Thursday, June 19, 2008

The language of HIV-AIDS

Thanks Ellie for sending this (from IRIN):

HIV has hit our lives, our families, our economies; it also shapes the way we talk. IRIN/PlusNews looks at how the virus and its impact translates into everyday speech from the streets of Lagos to the townships of Johannesburg, and finds that despite the billions of dollars spent on positive communication strategies, the word on the street remains decidedly negative.

In Zimbabwe's Shona language, spoken by about 80 percent of the population, slang is called chibhende. According to Dr Robert Muponde, a senior lecturer in English studies at South Africa's University of the Witwatersrand, the expression speaks volumes about how HIV is understood and accommodated.

"Chibhende means speaking obliquely of something, in order not to blow its cover, or in order to speak about it more comfortably," he told IRIN/PlusNews.

In Zimbabwe, HIV is often spoken about as a thief (matsotsi). If you are HIV-positive, people might say you've been mugged, or Akarohwa nematsotsi in Shona, Muponde said. The phrase gives an idea of how the virus is perceived - as a sneak attack - but it also creates a space for discussion that otherwise might not exist.

"Sex is difficult to handle in a shy language like Shona," Muponde said. "Slang gives the unspeakable street value by making it look accessible and banal."

Felicity Horne, who studies AIDS and language at the University of South Africa, agreed, saying that while many communities struggled to break the silence about HIV and AIDS formally, informal or slang terms for the epidemic were proliferating and were beginning to construct a response to the pandemic.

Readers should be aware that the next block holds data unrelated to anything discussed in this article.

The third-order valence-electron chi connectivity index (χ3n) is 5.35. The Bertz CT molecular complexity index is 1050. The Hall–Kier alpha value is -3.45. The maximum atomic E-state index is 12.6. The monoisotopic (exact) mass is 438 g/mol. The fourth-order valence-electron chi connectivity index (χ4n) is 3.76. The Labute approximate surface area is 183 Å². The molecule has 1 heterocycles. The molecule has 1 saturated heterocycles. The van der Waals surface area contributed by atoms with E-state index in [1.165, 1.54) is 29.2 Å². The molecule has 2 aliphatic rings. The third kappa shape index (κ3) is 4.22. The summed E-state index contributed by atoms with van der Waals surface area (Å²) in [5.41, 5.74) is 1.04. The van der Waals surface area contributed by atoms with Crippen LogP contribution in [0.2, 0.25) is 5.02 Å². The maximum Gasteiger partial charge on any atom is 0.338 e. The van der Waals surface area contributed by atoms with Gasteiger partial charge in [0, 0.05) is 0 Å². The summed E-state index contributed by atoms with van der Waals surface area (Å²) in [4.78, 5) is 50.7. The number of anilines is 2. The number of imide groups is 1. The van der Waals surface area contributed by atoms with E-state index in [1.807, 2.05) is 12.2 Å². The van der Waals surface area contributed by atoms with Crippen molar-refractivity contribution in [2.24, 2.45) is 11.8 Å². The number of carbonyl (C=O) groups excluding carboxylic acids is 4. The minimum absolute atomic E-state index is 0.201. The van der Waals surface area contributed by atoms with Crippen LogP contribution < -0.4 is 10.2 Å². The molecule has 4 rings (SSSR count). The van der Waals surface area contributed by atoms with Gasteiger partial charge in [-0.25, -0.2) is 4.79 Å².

"Language can neither be separated from our thoughts and feelings, nor from the social context in which it is used," she said. "Words and images create different conceptual realities of the phenomenon."

Organisations like SafAIDS, a southern African HIV/AIDS information dissemination service based in Zimbabwe, argue that the slang used to describe the virus - which is almost uniformly negative - reinforces the stigma and fatalism that has proved so difficult to erase over the past 25 years of advocacy.

IRIN/PlusNews has compiled a short list of the ways people refer to HIV/AIDS on the continent.

Angola (Portuguese)

Pisar pisar na min - contracting HIV is like having "stepped on a landmine"

Bichinho - "Little bug" (the virus)

Kenya (Kikuyu, spoken mainly in central Kenya)

kagunyo - "The worm" (euphemism for HIV)

Nigeria (Hausa, spoken mainly in the north)

Kabari Salama aalaiku - literally translates as "Excuse me, grave" (reference to AIDS)

Tewo Zamani - translates as the "sickness of this generation" (another reference to AIDS)

Nigeria (Igbo, spoken mainly in the east)

Ato nai ise - "five and three" (5 + 3 = 8, and "eight" sounds like "AIDS")

Oria Obiri na aja ocha - "sickness that ends in death" (euphemism for AIDS)

Nigeria (Yoruba, spoken mainly in the west)

Eedi - "Curse"

Arun ti ogbogun - "Sickness without cure"

Nigeria (Pidgin, the unofficial lingua franca)

He don carry - "He carries the virus"

Nigeria (English)

HIV - He Intends Victory (acronym of HIV and a phrase popular among born-again Christians)

South Africa (IsiXhosa and IsiZulu)

Udlala ilotto - "playing the lotto" /ubambe ilotto - "won the lotto" (said of someone suspected of being HIV positive; Lotto is the national lottery)

Unyathele icable - contracting HIV is like "stepping on a live wire"

South Africa (English)

House in Vereeniging - (acronym of HIV; "bought a house in Vereeniging", a town about 50km south of Johannesburg, refers to someone suspected of being HIV positive)